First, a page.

Welcome to Starting Seven, The Pillar’s daily newsletter.
I’m Luke Coppen and I aim to guide you each weekday morning to the most interesting Catholic news and comment.
😇 Today’s feast: St. Nicholas.
📜 Today’s readings: Is 40:1-11 ▪ Ps 96:1-2, 3 and 10ac, 11-12, 13 ▪ Mt 18:12-14.
🗞 Starting seven
6: Dawn Beutner profiles the saintly Danish scientist Niels Stensen.
🇻🇦 Today’s Bollettino
- Apostolic letter issued motu proprio on the regulation of funds, foundations, and entities within the Roman Curia (Vatican News report).
- New law published on the legal entities of Vatican City State.
- Pope Francis meets for a second day with his Council of Cardinals.
🧐 Look closer
Defending John Paul II Poland’s bishops issued a declaration on Nov. 14 defending St. John Paul II’s record on abuse. The 1,600-word statement linked criticism of his handling of abuse cases with efforts to undermine the legacy of the Polish pope who led the Church from 1978 to 2005.
- “The root cause of the communications media assault on St. John Paul II and his pontificate is the attitude of media towards his teaching expressed, for example, in encyclicals such as Redemptor hominis or Veritatis splendor, as well as in his theology of the body, which does not correspond to contemporary ideologies promoting hedonism, relativism, and moral nihilism,” the bishops argued.
They offered a detailed rebuttal of claims that John Paul II — who was canonized by Pope Francis in 2014 — was indifferent to clerical abuse, concluding that he “adopted decisive measures against cases of sexual abuse of children and minors by certain clergy and introduced Church-wide norms of accountability for such crimes.”
This is not the first time that the bishops have defended their celebrated countryman’s record. In the wake of the McCarrick Report, bishops’ conference president Archbishop Stanisław Gądecki published an extensive statement insisting that former Washington archbishop Theodore McCarrick “cynically deceived” a pope whose “highest priority” was safeguarding.
Why now? The bishops’ recent statement followed the publication of a book criticizing the Polish pope’s handling of abuse cases: “Bielmo: What John Paul II Knew,” by the journalist Marcin Gutowski.
The book, based on material collected by Gutowski for a series on the television channel TVN24, provoked both criticism and praise among Polish Catholics, with some describing it as an attack on John Paul II and others as an act of truth-seeking.
Fr. Adam Żak, the Polish bishops’ coordinator for the protection of children and youth, said he didn’t see the book contributing to a serious discussion in Poland about John Paul II’s decision-making.
- “I am sorry, but I do not see any discussion,” he told the Polish Catholic news agency KAI. “Discussion would be possible if there was a willingness to understand the person of John Paul with his conditioning and mistakes, but also with his achievements and greatness.”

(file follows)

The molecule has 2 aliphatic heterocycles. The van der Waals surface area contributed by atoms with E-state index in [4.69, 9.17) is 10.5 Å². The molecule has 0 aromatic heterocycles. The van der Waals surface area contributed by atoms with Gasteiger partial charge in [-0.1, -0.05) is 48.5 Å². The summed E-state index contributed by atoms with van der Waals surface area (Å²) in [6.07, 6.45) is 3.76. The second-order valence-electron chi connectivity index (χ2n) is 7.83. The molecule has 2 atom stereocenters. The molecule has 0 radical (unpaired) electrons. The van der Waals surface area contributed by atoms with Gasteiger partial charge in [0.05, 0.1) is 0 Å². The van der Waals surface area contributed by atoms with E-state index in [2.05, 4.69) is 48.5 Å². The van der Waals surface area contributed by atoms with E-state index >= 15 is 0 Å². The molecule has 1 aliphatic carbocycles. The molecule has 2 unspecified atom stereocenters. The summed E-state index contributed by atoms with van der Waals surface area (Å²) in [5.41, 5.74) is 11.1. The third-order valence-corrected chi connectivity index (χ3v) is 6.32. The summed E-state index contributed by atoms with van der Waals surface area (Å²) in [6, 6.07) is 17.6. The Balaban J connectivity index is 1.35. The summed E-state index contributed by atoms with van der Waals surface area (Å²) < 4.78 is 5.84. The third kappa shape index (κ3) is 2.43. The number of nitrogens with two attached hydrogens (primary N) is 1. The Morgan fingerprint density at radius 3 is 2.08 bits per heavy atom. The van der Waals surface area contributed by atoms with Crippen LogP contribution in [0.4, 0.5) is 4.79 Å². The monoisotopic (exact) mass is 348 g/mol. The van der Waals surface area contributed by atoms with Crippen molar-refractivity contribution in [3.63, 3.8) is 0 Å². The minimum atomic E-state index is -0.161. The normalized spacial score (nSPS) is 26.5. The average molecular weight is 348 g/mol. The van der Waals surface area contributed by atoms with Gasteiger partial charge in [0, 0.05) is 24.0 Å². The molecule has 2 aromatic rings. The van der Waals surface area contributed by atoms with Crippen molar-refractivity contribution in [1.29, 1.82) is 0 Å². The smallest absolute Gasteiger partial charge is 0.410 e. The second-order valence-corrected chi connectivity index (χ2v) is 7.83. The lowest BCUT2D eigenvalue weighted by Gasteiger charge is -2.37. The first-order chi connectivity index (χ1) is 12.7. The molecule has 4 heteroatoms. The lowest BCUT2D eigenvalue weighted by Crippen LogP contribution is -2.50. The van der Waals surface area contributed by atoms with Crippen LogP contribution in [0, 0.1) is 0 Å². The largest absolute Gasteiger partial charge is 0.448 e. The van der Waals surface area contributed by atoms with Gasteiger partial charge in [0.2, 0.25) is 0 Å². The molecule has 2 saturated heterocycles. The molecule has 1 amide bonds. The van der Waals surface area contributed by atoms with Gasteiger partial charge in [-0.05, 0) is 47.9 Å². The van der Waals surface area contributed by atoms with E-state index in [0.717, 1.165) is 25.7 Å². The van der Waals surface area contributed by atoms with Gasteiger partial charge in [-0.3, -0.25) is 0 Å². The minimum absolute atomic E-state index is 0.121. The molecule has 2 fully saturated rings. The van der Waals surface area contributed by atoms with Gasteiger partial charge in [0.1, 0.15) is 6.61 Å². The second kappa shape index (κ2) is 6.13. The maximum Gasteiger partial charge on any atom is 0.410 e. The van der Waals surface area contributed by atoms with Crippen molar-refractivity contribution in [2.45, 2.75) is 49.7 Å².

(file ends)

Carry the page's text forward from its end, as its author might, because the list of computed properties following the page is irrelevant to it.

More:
What’s next Not long after the Polish bishops’ latest intervention, the Dutch journalist Ekke Overbeek claimed he had discovered evidence that the future pope — then known as Archbishop Karol Wojtyła — covered up abuse while leading the Archdiocese of Kraków from 1964 to 1978.
- “I found concrete cases of priests who abused children in the Archdiocese of Kraków, where the future pope was archbishop. The future pope knew about it and nevertheless transferred those men. That led to new victims,” asserted Overbeek, who has spent two years examining Polish archives and will publish a book about his findings, entitled “Maxima Culpa,” next year.
Meanwhile, Polish media reported that the Vatican was examining the handling of abuse cases in the Kraków archdiocese in the 1960s and 70s.
- The Rzeczpospolita newspaper quoted an unnamed source as saying: “It was known that sooner or later there would be questions about the earlier period of Wojtyła’s life. And they are already emerging. Hence, this is the reason for the inquiry and historical research. The Vatican wants to be ready to answer, because the issues are delicate and sensitive.”
The debate about John Paul II’s knowledge of and response to abuse cases is guaranteed to continue into 2023 — and likely far beyond — with special intensity in his homeland.
🔍 Stories to watch
🇺🇸 The U.S. Supreme Court has heard oral arguments in a free speech case involving an graphic designer who objects to same-sex weddings.
🇮🇩 Indonesia’s parliament has passed a law criminalizing sex outside marriage.
📅 Coming soon
Dec. 7 Cardinal Wilton Gregory of Washington turns 75.
Dec. 14 Episcopal ordination of Bishop-elect Peter Collins of East Anglia.
Dec. 16 Anniversary of Naples’ preservation from the 1631 eruption of Mount Vesuvius, associated with the liquefaction of St. Januarius’ blood.
Dec. 17 Pope Francis’ 86th birthday.
Dec. 18 FIFA World Cup in Qatar ends.
Dec. 25 Pope gives Christmas blessing “urbi et orbi” (to the city and the world) at noon.
Dec. 26 St. Stephen; Papal Angelus.
Dec. 29 Cardinal Óscar Andrés Rodríguez Maradiaga turns 80.
Dec. 30 Feast of the Holy Family.
Dec. 31 Pope presides at Vespers in St. Peter’s Basilica for the Solemnity of the Blessed Virgin Mary, Mother of God.
Have a happy feast of St. Nicholas.
Do you know someone who would appreciate reading this newsletter? Invite your friends to sign up here.